At commencement, Forsyth Technical Community College recognized the achievements of 1,459 students

Published 12:00 am Thursday, May 16, 2019

WINSTON-SALEM — Forsyth Technical Community College held its 2019 commencement ceremony on Thursday, May 9, at the Lawrence Joel Veterans Memorial Coliseum in Winston-Salem. The ceremony recognized the achievements of 1,459 students who have earned 1,609 degrees, diplomas and certificates this academic year.

Forsyth Tech graduates ranged in age from 16 to 77, with an average age of 28. Students earned associate degrees in arts, science, engineering, fine arts, and applied science in a variety of career and technical education fields, and numerous certificates and diplomas.

Among the college’s distinguished graduates this year were four student award winners:

Danielle Rosson, winner of the North Carolina Community College System Academic Excellence Award, graduated from the cardiovascular sonography program, which only accepts four candidates each year. Rosson was on the president’s list with a 4.0 every semester and received the Flight Line Award for volunteering as a student ambassador — quite a feat considering in addition to classes, Rosson holds a full-time nurse assistant position and completes 30 hours of clinical hours each week. And, Rosson was one of two students selected nationwide to complete her final semester interning at Duke University. Rosson has accepted a position with Duke University Cardiac Diagnostics Unit as an adult cardiovascular sonographer.

Mallory Calfee was the Dallas Herring Award winner. Calfee joined Forsyth Tech as an adult student, and served as SGA president for 2018-2019. As a true advocate for the students, Calfee received the Daryl Mitchell Western Region award for outstanding student from the North Carolina Comprehensive Community College Student Government Association. Calfee plans to transfer to a university and finish her bachelor of science degree in biology with a minor in neuroscience. After that, she wants to pursue a master’s in neuroscience.

Selena Jimenez, a Forsyth Early College student, was the recipient of the Governor Robert W. Scott Student Leadership Award. Jimenez received her high school diploma and her associate in science degree and is a member of both the Phi Theta Kappa and Alpha Mu Beta Honor Societies. In addition to this award, Jimenez also received the Joan S. Keller Servant Leadership Award and the Dr. Michael Taylor Award from the North Carolina Comprehensive Community College Student Government Association. After graduation Jimenez plans to pursue a degree in chemical engineering or environmental science. A true problem-solver, Jimenez believes we can heal the world through science and leadership.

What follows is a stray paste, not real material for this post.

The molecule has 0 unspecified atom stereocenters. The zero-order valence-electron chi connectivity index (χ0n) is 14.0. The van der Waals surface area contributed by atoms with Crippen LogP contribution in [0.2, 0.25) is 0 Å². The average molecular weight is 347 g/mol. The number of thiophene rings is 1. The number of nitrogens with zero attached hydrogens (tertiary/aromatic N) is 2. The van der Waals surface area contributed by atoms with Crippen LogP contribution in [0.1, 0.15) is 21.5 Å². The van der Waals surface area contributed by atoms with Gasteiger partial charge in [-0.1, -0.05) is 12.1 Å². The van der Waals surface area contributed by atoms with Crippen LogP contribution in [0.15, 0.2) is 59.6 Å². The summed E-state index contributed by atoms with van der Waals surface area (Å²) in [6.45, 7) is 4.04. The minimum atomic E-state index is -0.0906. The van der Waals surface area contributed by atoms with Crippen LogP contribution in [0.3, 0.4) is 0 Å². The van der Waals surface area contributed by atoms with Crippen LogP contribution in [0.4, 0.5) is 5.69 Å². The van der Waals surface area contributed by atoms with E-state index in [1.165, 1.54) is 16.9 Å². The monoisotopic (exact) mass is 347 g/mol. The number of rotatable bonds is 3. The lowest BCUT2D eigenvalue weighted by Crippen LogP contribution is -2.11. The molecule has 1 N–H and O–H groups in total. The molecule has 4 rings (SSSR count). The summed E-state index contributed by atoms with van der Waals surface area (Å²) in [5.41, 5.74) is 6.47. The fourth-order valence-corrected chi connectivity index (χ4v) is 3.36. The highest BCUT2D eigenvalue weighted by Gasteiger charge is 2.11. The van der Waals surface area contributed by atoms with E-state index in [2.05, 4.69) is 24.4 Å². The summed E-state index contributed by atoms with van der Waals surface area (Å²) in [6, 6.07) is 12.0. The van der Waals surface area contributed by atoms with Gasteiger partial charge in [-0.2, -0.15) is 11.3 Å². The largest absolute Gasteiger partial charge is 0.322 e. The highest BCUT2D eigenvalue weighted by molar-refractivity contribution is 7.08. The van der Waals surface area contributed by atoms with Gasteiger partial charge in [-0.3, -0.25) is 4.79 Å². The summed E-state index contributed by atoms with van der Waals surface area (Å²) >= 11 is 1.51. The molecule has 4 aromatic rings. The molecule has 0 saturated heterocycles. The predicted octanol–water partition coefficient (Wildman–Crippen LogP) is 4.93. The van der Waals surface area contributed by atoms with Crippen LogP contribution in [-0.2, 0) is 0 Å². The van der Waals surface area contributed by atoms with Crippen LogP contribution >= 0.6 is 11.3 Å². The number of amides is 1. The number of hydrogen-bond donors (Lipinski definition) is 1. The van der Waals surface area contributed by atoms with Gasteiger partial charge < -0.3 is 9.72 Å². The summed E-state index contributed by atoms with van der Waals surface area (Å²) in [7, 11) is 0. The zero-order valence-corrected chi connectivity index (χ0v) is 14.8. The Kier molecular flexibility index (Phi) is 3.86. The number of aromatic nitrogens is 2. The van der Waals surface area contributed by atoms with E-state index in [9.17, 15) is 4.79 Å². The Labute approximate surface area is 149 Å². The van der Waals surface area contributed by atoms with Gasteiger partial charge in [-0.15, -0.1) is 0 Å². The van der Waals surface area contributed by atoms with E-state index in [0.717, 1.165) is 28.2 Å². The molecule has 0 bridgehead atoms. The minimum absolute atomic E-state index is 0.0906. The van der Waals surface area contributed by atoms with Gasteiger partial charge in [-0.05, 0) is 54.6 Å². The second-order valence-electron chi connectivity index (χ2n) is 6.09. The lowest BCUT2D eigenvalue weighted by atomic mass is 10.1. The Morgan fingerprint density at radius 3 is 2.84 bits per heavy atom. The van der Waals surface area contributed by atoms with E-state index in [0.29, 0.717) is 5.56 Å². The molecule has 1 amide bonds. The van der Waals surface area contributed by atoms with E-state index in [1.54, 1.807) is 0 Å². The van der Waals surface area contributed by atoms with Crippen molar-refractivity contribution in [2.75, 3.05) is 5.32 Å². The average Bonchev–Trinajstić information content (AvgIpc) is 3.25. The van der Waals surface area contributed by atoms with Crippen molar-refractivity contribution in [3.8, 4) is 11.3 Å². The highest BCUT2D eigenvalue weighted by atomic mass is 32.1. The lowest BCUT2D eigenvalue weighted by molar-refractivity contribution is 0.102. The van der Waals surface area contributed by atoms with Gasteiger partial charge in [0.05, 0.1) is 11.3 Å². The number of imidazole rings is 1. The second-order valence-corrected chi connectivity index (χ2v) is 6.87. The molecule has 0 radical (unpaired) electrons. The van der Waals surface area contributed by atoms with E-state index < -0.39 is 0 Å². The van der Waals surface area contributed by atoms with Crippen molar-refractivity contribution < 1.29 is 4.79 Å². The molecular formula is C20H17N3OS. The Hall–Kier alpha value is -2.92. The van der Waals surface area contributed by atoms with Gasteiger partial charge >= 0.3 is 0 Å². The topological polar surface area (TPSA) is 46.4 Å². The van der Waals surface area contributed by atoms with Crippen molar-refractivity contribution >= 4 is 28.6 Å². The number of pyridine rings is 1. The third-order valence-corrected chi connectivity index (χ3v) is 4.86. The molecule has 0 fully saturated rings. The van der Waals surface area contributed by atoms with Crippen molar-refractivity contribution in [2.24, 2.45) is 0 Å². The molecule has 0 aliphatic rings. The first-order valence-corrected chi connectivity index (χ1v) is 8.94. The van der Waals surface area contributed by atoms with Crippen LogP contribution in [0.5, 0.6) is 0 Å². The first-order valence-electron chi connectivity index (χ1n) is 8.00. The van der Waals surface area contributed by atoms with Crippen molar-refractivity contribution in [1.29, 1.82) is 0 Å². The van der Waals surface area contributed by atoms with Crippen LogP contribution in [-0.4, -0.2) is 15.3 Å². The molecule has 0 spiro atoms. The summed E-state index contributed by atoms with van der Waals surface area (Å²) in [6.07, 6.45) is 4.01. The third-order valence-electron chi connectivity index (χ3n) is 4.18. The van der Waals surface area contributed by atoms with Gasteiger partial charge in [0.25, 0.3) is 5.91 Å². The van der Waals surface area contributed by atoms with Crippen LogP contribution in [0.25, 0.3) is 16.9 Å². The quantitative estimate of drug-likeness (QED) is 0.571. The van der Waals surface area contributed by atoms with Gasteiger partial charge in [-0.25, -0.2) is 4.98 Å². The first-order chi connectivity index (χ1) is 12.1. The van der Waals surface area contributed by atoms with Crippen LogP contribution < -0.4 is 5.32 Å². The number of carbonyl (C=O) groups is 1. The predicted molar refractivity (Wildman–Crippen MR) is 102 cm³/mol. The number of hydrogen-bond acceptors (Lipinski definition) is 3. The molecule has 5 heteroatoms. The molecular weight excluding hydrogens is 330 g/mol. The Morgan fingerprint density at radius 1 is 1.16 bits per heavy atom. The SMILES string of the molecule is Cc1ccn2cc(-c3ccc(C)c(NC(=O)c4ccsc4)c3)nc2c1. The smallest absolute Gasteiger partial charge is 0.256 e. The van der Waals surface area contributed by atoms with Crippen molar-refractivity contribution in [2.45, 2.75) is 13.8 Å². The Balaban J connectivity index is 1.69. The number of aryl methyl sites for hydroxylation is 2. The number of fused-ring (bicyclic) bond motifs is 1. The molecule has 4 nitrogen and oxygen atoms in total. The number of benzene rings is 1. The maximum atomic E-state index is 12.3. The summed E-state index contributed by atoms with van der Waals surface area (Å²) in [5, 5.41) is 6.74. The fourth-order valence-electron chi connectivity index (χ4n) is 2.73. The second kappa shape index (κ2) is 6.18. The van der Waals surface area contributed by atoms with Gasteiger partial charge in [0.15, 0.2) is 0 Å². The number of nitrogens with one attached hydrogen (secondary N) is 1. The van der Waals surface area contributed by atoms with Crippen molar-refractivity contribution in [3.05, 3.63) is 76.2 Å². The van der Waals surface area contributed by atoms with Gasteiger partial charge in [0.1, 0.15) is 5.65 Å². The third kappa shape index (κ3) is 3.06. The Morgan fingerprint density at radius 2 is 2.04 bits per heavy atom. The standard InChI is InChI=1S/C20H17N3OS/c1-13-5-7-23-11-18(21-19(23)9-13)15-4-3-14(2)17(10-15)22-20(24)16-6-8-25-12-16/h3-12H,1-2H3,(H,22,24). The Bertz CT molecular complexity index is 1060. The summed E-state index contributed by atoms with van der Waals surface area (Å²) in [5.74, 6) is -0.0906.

Britnee Tellez, winner of the college’s Work-Based Learning Student of the Year Award is a single mother with three children. Tellez carries a 3.70 GPA in the nonprofit leadership program and was selected to be a student ambassador at Forsyth Tech. She also served as a student representative to the Forsyth Tech Foundation Board and spent time shadowing the foundation staff, learning first-hand how a nonprofit organization really works. Last summer, Tellez was a work-based learning student interning with Lutheran Services of the Carolinas at Trinity Glen. This experience afforded her the opportunity to learn more about nonprofit operations. Recently, she was hired at Trinity Glen managing the schedules for 120 nursing staff.

Janet N. Spriggs, Ed.D., president of Forsyth Technical Community College, delivered the commencement speech. Spriggs was named Forsyth Tech’s seventh president on Oct. 19, 2018, and assumed the presidency in January 2019, following Gary Green’s retirement. She has more than 22 years of service in the North Carolina Community College System, having served in various executive leadership roles at Rowan-Cabarrus Community College from 2012 to 2018 and at Carteret Community College from 1996 to 2011. Spriggs was one of 40 leaders selected from across the nation as a 2018-2019 Aspen Presidential Fellow for Community College Excellence.